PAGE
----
Saturday, May 29, 2010

LeBrun's Animal People c. 1806

Speaking of mutated humanoid animals, you might enjoy these 1806 engravings representing the work of Charles Le Bruns (1619-1690).

L.-J.-M. Morel d'Arleux
Dissertation sur un Traité de Charles Lebrun concernant le Rapport de la Physionomie Humaine avec Celle des Animaux 
Paris, Chalcographie du Musée Napoléon, 1806

Friday, May 28, 2010

Digest Sized Character Sheets for Gamma World

In case anyone might be interested, here is a pdf for some no-frills digest-sized Gamma World character sheets I cooked up. These should work for both first and second edition. There are two character sheets per page. Here's what they look like:

Also, if you're bothering to read this post you might be interested that TOR.COM just posted two separate retrospectives regarding original edition Metamorphosis Alpha and Gamma World, respectively. I think it's pretty amazing these obsolete games would get mainstream attention like this.

Have a lovely and colorful weekend - hopefully I'll see a couple of you at Gamex on Sunday!

Wednesday, May 26, 2010

Van Vogtian and Poulandersonian Talking Animals

Gamma World’s reputation as a totally zany game comes partly from its rampant anthropomorphism – namely, animals walking on two feet and speaking English. The official storyline given in the early editions of Gamma World – nuclear holocaust – doesn’t do a great job of explaining how radioactive fallout can result in badgers becoming bipedal, donning medieval armor, and acting like gnolls. While leaving the causation a mystery is fine, it’s certainly fun to think more deeply about specific scientifiction scenarios that might result in hop-scotching, jive talking rabbit people.

Two classic paperbacks I read recently provide some appropriately cyclopeatronic explanations for rapid language acquisition amongst our dear animal friends…

BRAIN WAVE – Poul Anderson

I was living at a tropical field station in Panama for a little while last year and luxuriated in some extra time to read a pile of paperbacks. In the pile was a great little read by Poul Anderson called Brain Wave. This story, one of Anderson’s earliest, was originally serialized in Space Science Fiction in 1953. The basic premise is that all life on earth had evolved while earth was being bathed in a strange type of space radiation that retarded neuronal activity. As the book opens, earth abruptly moves out of the radiation field and the intelligence of all living creatures increases by orders of magnitude. The results of this is that many animals gain a human-level of intelligence (resulting in an awesome scene where African Gorillas go bananas and rebel against the humans!), mentally deficient humans gain “normal” intelligence, and all normal humans become hyper-geniuses. Without going into too much detail, the end product of this could very well be an alternate Gamma World. The cover art for this Ballantine edition is beautiful and eerie; it's by someone named Phil Kirkland, whom I know very little about.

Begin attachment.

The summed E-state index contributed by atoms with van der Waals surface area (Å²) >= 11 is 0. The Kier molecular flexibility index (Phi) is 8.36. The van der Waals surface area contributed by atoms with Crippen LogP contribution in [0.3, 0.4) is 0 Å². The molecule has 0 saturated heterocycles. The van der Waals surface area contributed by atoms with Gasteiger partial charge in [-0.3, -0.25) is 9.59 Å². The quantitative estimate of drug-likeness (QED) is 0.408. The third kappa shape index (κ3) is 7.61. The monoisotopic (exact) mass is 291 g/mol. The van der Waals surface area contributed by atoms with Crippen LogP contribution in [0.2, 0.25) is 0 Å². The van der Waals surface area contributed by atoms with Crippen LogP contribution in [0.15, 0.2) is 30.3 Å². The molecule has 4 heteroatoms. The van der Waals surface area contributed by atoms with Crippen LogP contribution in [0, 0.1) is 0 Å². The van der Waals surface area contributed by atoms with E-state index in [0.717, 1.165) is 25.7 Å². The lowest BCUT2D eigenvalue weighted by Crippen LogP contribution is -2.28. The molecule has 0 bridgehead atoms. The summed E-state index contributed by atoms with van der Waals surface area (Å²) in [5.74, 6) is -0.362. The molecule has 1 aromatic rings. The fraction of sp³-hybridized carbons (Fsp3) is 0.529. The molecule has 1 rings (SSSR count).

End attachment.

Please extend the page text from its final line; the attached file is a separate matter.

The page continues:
I love Van Vogt and I don’t know why he doesn’t get more attention these days. World of Null-A is one of my favorite 1940s sci-fi classics, and spectacularly presages everything Philip K. Dick became a superstar for. The Battle of Forever, from 1971, is one of Van Vogt’s more far out novels. It is set in the far future after the 1000 remaining humans separated themselves from the rest of the planet and evolved into large floating heads with small limp bodies. These 1000 individuals lived for 3500 years in an isolated hyper-intellectual society and had almost completely forgotten about the earth and the physical lives humans used to lead. The book opens with one of these future-humans emerging to explore the earth, finding a plant populated by talking humanoid animals whose ancestors were genetically engineered by the pre-isolation humans. Ahhhh, I love this kind of stuff! Please admire the wondrous Ace paperback cover art by master illustrator John Schoenherr.

Monday, May 24, 2010

Classic Gamma World Ads and Posters

This material should already be familiar to many of you, but here it is in one place. I especially love the white hot picture of Elise Gygax in the White Dwarf magazine ad! Yeow!


Gamma World: Floating Castle of the Wasp Women

Friday night I ran a group of six friends through a draft of my Gamma World scenario Floating Castle of the Wasp Women in preparation for the Gamex con next weekend. (UPDATE: Read about the con session here!)

The game was pretty much insane… Because I don’t want to reveal too much about the scenario yet, I thought I’d simply describe a few Kodak Moments from the session:

A 15-foot tall humanoid deer was standing on the battlement of a floating castle when he grabbed two 8-foot long human-faced wasps by their necks and fried their brains with electrical shocks emitting from his fingers.

A flying go-kart was careening through space, crashing through a swarm of angry wasp women, while the driver – a gigantic stink beetle – was desperately trying to spray his hymenopteran aggressors with paralyzing flatulence.